Every working parent experiences at least a small nagging feeling that what they are doing is never enough. We struggle ardently to be everything to everyone and usually feel like we're failing.
Some teachers experience this as well.
It's the sad and uncomfortable feeling like we're not reaching everyone. So it's like parent guilt amplified exponentially since we have many more kids than we do actual biological children.
Over time teachers develop close relationships with students, becoming invested in their successes, and carrying the burdens of their failures. We work hard to shift the frame of how these situations are felt and seek to positively impact as many kids as we can.
The fact is, none of us want to feel responsible for that kid who slipped through the cracks.
So we try extra hard to notice, putting our own situations aside, personal disagreements or drama to recognize that one kid who seems to be sitting alone with his/her head down. We want to understand why and if we can for even a small moment, make that child smile, maybe even get them to open up, then we've done our job for that day.
Teaching is so much more than facilitating learning. It's about helping to raise responsible citizens who are self-aware and capable of existing in our world. There is an understanding on some level that it is impossible to get them all, but that certainly doesn't stop most of us from trying.
There are some ways that teachers can combat this guilt or at least keep it in check...
Be the best version of yourself for as many days as you can, being vigilant and responsive to as many kids as possible.
Accept that you won't reach EVERY child EVERY day (but know if you miss one today, you'll start with them tomorrow)
Every day is a new day, don't allow yourself to carry baggage. It's a beautiful thing in education to be able to start from scratch repeatedly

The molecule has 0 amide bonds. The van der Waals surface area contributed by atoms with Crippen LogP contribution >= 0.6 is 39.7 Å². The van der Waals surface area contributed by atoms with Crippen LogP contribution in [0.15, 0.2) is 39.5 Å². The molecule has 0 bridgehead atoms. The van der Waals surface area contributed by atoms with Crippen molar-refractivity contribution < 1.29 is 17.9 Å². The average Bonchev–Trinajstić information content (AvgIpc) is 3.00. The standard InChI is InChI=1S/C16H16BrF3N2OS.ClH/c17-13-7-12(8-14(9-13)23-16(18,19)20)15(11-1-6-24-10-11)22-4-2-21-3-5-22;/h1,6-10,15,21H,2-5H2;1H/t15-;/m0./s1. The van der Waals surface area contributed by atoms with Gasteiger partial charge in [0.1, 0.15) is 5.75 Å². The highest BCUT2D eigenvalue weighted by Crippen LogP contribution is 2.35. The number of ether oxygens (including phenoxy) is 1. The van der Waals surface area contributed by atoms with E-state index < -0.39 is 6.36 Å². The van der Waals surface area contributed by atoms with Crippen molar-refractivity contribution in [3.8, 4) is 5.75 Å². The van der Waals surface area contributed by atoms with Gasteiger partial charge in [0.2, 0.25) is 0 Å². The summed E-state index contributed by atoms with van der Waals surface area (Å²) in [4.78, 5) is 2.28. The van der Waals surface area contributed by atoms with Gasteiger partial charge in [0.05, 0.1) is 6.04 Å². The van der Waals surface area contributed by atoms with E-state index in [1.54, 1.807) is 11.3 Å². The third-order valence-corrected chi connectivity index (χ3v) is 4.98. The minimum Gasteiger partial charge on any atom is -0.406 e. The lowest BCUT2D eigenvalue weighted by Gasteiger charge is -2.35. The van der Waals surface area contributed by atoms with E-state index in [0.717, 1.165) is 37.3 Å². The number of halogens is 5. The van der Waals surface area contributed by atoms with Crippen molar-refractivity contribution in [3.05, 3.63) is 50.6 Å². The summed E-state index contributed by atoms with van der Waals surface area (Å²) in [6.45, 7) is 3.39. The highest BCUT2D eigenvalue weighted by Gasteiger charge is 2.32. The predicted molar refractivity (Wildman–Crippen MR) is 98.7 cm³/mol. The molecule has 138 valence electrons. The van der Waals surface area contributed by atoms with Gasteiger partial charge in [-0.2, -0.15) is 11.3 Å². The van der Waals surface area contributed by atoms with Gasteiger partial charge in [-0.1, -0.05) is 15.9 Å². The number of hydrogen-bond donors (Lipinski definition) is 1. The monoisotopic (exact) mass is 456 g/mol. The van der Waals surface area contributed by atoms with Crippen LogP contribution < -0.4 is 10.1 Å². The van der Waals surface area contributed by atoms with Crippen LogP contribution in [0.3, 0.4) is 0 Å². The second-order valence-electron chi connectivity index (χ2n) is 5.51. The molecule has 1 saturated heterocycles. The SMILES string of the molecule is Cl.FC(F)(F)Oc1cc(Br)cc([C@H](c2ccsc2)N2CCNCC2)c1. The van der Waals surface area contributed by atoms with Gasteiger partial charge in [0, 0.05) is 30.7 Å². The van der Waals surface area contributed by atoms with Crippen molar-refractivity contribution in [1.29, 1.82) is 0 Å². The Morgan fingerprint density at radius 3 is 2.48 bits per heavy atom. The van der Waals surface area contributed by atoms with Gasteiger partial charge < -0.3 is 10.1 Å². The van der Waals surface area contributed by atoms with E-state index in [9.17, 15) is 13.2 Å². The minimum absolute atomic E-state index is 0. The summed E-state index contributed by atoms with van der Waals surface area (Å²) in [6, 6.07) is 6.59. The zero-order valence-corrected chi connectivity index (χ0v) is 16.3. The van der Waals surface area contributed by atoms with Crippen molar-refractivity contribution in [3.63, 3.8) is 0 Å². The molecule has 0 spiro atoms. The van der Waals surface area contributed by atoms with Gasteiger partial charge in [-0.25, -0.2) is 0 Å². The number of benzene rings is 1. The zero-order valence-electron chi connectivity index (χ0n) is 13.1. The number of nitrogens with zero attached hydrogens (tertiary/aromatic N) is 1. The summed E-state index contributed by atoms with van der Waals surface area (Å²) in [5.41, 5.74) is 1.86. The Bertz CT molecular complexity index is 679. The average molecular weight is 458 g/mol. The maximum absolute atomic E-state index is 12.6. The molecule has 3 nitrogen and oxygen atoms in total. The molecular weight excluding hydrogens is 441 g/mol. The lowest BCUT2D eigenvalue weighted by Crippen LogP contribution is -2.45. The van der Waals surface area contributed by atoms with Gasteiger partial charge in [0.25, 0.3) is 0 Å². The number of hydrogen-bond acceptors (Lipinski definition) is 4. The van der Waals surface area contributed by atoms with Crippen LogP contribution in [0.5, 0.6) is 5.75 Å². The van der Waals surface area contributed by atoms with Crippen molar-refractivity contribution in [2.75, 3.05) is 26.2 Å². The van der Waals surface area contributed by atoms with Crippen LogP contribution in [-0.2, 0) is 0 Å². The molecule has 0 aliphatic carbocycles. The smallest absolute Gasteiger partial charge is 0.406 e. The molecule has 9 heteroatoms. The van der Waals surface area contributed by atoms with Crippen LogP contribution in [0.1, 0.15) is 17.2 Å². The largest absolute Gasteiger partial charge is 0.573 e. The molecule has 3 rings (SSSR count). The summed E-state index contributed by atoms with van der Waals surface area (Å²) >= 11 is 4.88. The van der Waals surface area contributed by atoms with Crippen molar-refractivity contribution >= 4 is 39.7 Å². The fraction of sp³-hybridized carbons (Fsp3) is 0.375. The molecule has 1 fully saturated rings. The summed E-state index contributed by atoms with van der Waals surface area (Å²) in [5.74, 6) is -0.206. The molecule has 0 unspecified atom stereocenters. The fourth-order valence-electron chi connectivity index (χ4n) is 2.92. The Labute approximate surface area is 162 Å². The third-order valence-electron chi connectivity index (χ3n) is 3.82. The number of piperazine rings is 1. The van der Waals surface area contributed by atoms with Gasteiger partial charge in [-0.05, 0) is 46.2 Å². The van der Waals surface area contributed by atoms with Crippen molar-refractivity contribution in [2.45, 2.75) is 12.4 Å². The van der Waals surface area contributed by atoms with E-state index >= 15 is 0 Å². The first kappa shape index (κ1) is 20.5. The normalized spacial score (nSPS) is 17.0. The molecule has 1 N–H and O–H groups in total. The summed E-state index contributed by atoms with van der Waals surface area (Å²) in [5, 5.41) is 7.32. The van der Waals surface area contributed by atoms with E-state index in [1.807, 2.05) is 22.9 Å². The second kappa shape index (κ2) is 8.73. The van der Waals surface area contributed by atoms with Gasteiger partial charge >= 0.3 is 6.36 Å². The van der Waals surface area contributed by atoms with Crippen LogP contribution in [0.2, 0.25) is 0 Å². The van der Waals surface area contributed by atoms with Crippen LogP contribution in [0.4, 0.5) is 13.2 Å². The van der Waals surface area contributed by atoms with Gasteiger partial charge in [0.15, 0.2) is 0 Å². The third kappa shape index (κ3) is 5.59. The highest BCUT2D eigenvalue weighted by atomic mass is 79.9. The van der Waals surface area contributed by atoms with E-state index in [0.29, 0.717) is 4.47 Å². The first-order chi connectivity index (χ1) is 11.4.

Allow your humanness to show through. It's okay to not be perfect and it's even better to share that reality with your students.
Make mistakes. Make lots of them. Be transparent about making them. Problem-solve together
Work smarter, not harder... wherever you can put the students in charge of their own learning, do it. Don't hesitate. Just put in their hands and help them in class.
Teach them to be great providers of feedback so that you don't have to be the only expert in the room.
Train yourself to compartmentalize your personal life from your school life. Often, unintentionally we project our issues onto our students. Although this can certainly generate a level of empathy that can be useful, it can also backfire.
Get close to your students, but don't make them your friends. We are teachers in a position of authority and although we can love our kids as much as we can, they aren't our contemporaries. As long as they are students in your school, there should be boundaries. Make them clear.
Know when it's time or essential to blur the boundaries. There are exceptions to every rule. Although it isn't recommended that we blur the lines for every student, there will be some it is appropriate and necessary to do so with.
Your own family comes first. There will be times where you feel responsible and your workday bleeds into your home time; if possible, try to put your children first to avoid resentment.
Being a teacher is similar to being a parent, but they aren't the same thing. We have a responsibility as a teacher to adhere to what our job is and know when to keep our emotions out of it. Of course, most of us passionate types have a hard time doing that, so we need to keep our self-expectations realistic or burn out will be imminent.
How do you avoid teacher guilt? Share your tips
This post originally ran on my Education Week Teacher blog in May 2015